I was indeed wary of uncovering this controversial case, especially as folks in Ireland, my own relatives included, are still sensitive and emotional about the events of the 1920s. The accepted view is that the old IRA were the heroes and the ‘Tans’ were the baddies. Few people realise however that at least a quarter of the Black and Tans were Irishmen, as indeed was Mitchell. However, I am delighted to have received highly positive reviews, from ‘both sides of the divide’, that is from an IRA re-enactment group as well as from supporters and historians of the Royal Irish Constabulary. Moreover, a theatrical production company, based in the town where the murder took place, and where people still remember and sympathise with the murdered magistrate’s family, has adapted my book to a stage play, which will debut there on 15 June at the Dunlavin Arts Festival. They have also kindly invited me to hold an author talk at the festival on the 16th June.

William Mitchell was hanged for killing a magistrate named Robert Dixon. Who was Robert Dixon and why was he a target during the war?

Robert Gilbert Dixon was an Anglo-Irish gentleman; a gentleman farmer who acted as an auctioneer at the local livestock auctions and who served as a district magistrate on the local circuit. He and his wife were descended from noble and philanthropic English forebears, and indeed Robert Dixon was respected in his community for his generosity shown both to his neighbours and to the police.

During the conflict though, both magistrates and police were viewed by the Nationalists as instruments of the occupying power (the British) and as such were prime targets for assassination by the IRA. Dixon’s murder was not a political killing however. He was shot dead, and his war hero son seriously wounded, during the course of a robbery at his home.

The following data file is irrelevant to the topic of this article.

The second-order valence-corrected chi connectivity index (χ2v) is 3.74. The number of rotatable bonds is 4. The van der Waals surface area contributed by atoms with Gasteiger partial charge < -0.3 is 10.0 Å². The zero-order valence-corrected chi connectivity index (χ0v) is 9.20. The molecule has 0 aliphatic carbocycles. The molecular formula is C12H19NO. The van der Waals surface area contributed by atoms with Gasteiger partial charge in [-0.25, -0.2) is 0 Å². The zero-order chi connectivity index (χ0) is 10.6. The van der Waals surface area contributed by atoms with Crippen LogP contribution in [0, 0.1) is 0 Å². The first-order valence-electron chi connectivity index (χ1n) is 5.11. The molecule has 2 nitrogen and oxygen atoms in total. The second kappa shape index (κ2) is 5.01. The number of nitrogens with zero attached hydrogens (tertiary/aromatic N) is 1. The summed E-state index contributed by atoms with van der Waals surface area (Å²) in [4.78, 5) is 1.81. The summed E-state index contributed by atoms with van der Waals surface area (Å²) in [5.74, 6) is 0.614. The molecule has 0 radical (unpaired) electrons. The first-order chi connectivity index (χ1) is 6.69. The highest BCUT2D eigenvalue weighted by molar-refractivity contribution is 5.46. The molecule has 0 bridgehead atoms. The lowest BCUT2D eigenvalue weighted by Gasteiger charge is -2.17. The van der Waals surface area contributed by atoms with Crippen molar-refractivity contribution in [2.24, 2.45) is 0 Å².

This post-war era saw the erosion of the class system and marked the beginning of the end for ‘the old order’. Socialism was gaining popularity and the working classes were shrugging off the idea that they should ‘know their place’. The awful loss of life, mainly through mis-management of the war, meant that many had lost respect for, and indeed were resentful of, the privileged classes. A truce was now imminent in Ireland and so the ‘Tans’, who were being paid per day what the regular Irish constables earned in a week, saw their lucrative employment coming to an end, and meanwhile, in Dunlavin, the Dixon family were conspicuously wealthy …

Coming at last to the main character here, who was William Mitchell? Why was he serving in the Black and Tans, and why did he end up at the end of a noose?

Contrary to what some commentators on the conflict have written, Mitchell was not English but Irish. He was a Dublin-born former professional soldier, who had served King and Empire, both in India and in the trenches of the Western Front. He was the son of Joseph Mitchell, a London-born soldier; a respectable man who had fought in the Boer War and who had married a Dublin Protestant girl.